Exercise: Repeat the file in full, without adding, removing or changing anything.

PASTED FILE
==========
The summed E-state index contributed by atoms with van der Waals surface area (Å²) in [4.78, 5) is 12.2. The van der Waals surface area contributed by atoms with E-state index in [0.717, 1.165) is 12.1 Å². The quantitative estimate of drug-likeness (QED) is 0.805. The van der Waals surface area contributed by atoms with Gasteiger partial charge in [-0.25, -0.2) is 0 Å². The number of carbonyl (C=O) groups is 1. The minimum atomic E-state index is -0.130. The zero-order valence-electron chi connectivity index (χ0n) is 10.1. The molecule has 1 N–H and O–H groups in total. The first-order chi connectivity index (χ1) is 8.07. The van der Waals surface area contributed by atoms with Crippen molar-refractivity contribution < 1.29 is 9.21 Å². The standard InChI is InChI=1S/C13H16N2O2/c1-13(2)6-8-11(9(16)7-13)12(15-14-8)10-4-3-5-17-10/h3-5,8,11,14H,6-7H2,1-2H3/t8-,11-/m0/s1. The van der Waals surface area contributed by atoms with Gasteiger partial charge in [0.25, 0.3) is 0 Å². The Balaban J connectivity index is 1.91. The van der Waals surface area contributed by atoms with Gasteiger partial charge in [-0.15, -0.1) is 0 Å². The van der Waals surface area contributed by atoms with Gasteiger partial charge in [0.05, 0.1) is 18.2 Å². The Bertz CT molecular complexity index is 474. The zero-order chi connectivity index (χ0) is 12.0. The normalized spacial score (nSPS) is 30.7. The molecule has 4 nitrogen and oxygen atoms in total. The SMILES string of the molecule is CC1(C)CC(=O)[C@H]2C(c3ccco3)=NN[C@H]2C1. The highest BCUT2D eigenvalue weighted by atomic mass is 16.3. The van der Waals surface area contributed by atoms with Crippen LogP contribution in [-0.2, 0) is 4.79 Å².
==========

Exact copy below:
The summed E-state index contributed by atoms with van der Waals surface area (Å²) in [4.78, 5) is 12.2. The van der Waals surface area contributed by atoms with E-state index in [0.717, 1.165) is 12.1 Å². The quantitative estimate of drug-likeness (QED) is 0.805. The van der Waals surface area contributed by atoms with Gasteiger partial charge in [-0.25, -0.2) is 0 Å². The number of carbonyl (C=O) groups is 1. The minimum atomic E-state index is -0.130. The zero-order valence-electron chi connectivity index (χ0n) is 10.1. The molecule has 1 N–H and O–H groups in total. The first-order chi connectivity index (χ1) is 8.07. The van der Waals surface area contributed by atoms with Crippen molar-refractivity contribution < 1.29 is 9.21 Å². The standard InChI is InChI=1S/C13H16N2O2/c1-13(2)6-8-11(9(16)7-13)12(15-14-8)10-4-3-5-17-10/h3-5,8,11,14H,6-7H2,1-2H3/t8-,11-/m0/s1. The van der Waals surface area contributed by atoms with Gasteiger partial charge in [0.25, 0.3) is 0 Å². The Balaban J connectivity index is 1.91. The van der Waals surface area contributed by atoms with Gasteiger partial charge in [-0.15, -0.1) is 0 Å². The van der Waals surface area contributed by atoms with Gasteiger partial charge in [0.05, 0.1) is 18.2 Å². The Bertz CT molecular complexity index is 474. The zero-order chi connectivity index (χ0) is 12.0. The normalized spacial score (nSPS) is 30.7. The molecule has 4 nitrogen and oxygen atoms in total. The SMILES string of the molecule is CC1(C)CC(=O)[C@H]2C(c3ccco3)=NN[C@H]2C1. The highest BCUT2D eigenvalue weighted by atomic mass is 16.3. The van der Waals surface area contributed by atoms with Crippen LogP contribution in [-0.2, 0) is 4.79 Å².